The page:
How You Can Beat Burn-Out

 

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It’s 4 p.m. on a Thursday. You’re sitting at your desk, staring at your Gmail or Outlook inbox. Your email has been checked, so your inbox is clean. Minimized into your taskbar is the project you’ve been working on for the last four days.

It’s just about the only thing you’ve worked on for the past four days, as a matter of fact. And it’s still not done. Your client keeps changing their mind on each and every facet of the project. They want it done by the 16th. Now it’s the 14th. Their promotional budget is $3,500. Now it’s $1,200. Now they don’t have a budget–miscommunication on their end. But it’s your job to fix it.

And, right now, at 4 p.m. on this Thursday, you can’t help but feel done. Simply done. There’s about an hour left in the workday, but you’re as close to running on empty as you can be. Your motivation is hovering around zero, you feel like you need another cup of coffee even though you’ve already had four. Really, what you need is this day to come to an end. Maybe the week, too.

If you’ve experienced something like that at some point in your working career–and I know you have–what you’re suffering from is burnout.

Here are three tried and true ways to help prevent burnout in your office.

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Take a Break

Often times, burnout comes as a result of working for hours upon hours on the same project, staring at the same computer screen and sitting in the same desk chair. A quick solution to this problem is simply to take a break. The length of your break will vary, depending on how burnt out you’re feeling.

Sometimes, something as quick as a walk to kitchen to grab a glass of water and afternoon snack can give your mind a break from the monotony of hours of work. If you’re in a position to and not completely constrained on a deadline, take a bit of a longer walk. If it’s a nice afternoon, talk a walk around the block and grab a bite to eat. If you’re really deadline free, consider a vacation. Getting in some rest and relaxation can be the perfect fix for burnout, and is much more fulfilling and permanent than a walk to the kitchen.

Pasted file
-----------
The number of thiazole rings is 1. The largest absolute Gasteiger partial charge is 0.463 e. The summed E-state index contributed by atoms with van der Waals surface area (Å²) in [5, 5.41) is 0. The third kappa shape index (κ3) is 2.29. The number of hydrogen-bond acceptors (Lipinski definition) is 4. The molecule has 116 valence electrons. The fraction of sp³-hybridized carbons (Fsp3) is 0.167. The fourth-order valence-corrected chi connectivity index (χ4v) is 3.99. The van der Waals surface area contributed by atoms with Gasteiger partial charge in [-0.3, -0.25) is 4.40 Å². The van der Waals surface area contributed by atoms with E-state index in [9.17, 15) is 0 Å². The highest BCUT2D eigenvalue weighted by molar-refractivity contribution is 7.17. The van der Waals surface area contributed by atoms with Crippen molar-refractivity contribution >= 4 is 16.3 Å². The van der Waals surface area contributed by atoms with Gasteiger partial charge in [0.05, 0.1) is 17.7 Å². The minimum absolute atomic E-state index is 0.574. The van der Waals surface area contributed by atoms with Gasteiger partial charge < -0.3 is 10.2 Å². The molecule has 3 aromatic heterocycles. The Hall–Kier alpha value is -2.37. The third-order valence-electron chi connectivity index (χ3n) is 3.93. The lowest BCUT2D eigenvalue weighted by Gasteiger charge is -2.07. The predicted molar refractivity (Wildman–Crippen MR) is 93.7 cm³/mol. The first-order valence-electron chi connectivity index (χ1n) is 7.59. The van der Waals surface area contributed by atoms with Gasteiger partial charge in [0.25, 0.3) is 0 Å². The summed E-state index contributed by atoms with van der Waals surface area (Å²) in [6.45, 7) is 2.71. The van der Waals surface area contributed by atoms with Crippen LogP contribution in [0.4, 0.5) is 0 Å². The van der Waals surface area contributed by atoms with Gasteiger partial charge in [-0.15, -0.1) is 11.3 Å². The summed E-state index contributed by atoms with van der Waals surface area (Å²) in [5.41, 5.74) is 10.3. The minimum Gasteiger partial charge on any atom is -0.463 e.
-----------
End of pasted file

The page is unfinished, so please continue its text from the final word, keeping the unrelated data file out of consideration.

Get The Challenging Tasks Done First

If there’s one thing on your docket that needs to be done that you’re particularly dreading, don’t fall into the trap that so many of us do, pushing it back further and further until you’re at the office until 11:30 pm on a Friday evening. Chances are, that project will be weighing on your mind, constantly waiting to be finished, pounding at the walls of your conscious brain like an army at the gates. Instead of putting yourself through this day in and day out, do the tasks that are biggest, most difficult or most looming finished earlier in the day. Not only does this mean they’ll be out of your way for the rest of the day, but those tasks won’t fall victim to the burnout you’re so accustomed to suffering at 4 p.m. every day.

Work on Something New

As I alluded to above, repetition and monotony can breed burnout. If you want to avoid falling into a hole of doing the same things for hours on end, try something new. Mix up your schedule, take a new approach to a project or simply learn something new.

Don’t let your job dictate what you learn and how you learn it. Education breeds innovation, so instead of falling into the trap that your coworkers more than likely have, innovate! Forbes Magazine lists learning new things as a great way to avoid burnout in the office, so next time you’re suffering from a case of burnout, give it a shot.

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